...a wonderfully engaging memoir of both her father, Clifton Fadiman, and of what it was like to grow up in a highly bookish and privileged household ... By recording both her past experiences and her current thoughts about those experiences, she keeps The Wine Lover’s Daughter consistently absorbing and, once begun, you will be hard-pressed to stop reading, even though the book should probably be savored like a grand cru rather than guzzled down like cheap beer. Either way, though, you’re in for a good time ... Anne Fadiman’s prose, like a proper gentleman’s suit, is beautifully tailored without drawing attention to itself ... [a] clear-eyed and loving memoir.
...a deliciously rich, well-balanced portrait ... But Fadiman’s memoir uncorks much more than a remembrance of drinks past or a daughter’s filial intoxication. By allowing her memories to ripen over the many years since her father’s death in 1999, the result is a superbly evolved, less tannic pour ... like her father, Fadiman has that rare ability to wear her erudition lightly. And what he said about wine also applies to The Wine Lover’s Daughter: it is a delectable ode to cultivation and civilization.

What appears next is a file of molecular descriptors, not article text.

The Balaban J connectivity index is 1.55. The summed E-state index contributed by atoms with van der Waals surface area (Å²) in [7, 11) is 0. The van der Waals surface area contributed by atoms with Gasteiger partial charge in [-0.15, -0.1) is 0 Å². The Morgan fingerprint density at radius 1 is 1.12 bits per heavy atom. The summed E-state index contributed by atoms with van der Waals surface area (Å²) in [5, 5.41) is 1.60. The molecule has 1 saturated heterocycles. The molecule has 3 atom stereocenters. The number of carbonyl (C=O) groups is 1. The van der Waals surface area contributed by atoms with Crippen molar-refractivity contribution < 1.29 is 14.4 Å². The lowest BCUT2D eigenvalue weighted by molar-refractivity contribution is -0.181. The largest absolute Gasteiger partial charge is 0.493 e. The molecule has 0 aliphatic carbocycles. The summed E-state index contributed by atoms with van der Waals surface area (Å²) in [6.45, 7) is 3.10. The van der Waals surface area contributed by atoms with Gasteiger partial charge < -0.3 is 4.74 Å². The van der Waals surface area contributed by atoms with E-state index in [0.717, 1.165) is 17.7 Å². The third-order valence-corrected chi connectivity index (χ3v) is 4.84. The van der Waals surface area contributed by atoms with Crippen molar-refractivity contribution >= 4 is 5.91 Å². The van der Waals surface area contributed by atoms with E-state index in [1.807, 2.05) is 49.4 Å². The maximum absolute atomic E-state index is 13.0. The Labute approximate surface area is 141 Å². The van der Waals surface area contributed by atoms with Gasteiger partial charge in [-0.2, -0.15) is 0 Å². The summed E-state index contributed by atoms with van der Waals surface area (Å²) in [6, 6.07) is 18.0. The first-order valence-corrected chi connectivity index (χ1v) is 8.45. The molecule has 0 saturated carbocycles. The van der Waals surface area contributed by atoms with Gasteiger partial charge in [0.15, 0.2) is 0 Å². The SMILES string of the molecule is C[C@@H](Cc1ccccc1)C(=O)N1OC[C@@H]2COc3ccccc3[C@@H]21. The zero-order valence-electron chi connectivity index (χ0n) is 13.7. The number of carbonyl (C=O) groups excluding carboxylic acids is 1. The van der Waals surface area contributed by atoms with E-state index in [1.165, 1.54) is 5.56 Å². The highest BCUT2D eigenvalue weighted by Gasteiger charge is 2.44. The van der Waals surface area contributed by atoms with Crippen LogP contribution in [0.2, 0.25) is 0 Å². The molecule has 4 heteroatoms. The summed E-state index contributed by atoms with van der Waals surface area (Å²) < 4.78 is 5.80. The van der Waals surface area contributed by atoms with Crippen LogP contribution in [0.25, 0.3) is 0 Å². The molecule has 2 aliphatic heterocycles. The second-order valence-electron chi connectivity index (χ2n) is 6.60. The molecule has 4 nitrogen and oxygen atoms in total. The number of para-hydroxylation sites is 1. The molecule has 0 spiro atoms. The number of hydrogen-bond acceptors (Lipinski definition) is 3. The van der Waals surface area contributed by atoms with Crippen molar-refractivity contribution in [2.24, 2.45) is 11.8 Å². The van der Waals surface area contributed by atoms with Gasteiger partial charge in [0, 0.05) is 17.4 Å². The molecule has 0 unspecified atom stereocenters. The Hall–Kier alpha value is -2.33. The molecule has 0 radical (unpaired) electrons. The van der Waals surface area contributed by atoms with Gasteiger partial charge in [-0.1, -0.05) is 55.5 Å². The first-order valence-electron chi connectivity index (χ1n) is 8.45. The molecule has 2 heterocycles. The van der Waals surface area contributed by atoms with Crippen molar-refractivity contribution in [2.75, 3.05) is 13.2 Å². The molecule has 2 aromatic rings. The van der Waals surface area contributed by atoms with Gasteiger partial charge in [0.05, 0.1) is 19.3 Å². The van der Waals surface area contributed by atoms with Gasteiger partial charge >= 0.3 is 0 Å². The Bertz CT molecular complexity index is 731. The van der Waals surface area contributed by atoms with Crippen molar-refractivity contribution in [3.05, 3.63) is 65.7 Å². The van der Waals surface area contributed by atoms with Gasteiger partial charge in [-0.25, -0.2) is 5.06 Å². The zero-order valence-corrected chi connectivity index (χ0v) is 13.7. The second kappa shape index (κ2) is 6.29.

The Wine Lover’s Daughter is alert to the complications of cultural assimilation—in this case, her father’s tortured struggle to outrun his childhood as the son of poor immigrant Jews...The elder Fadiman’s alienation from his ancestry, a recurring theme of the book, is painful to read about ... The Wine Lover’s Daughter emerges as an elegy not only for Fadiman but also for a way of life.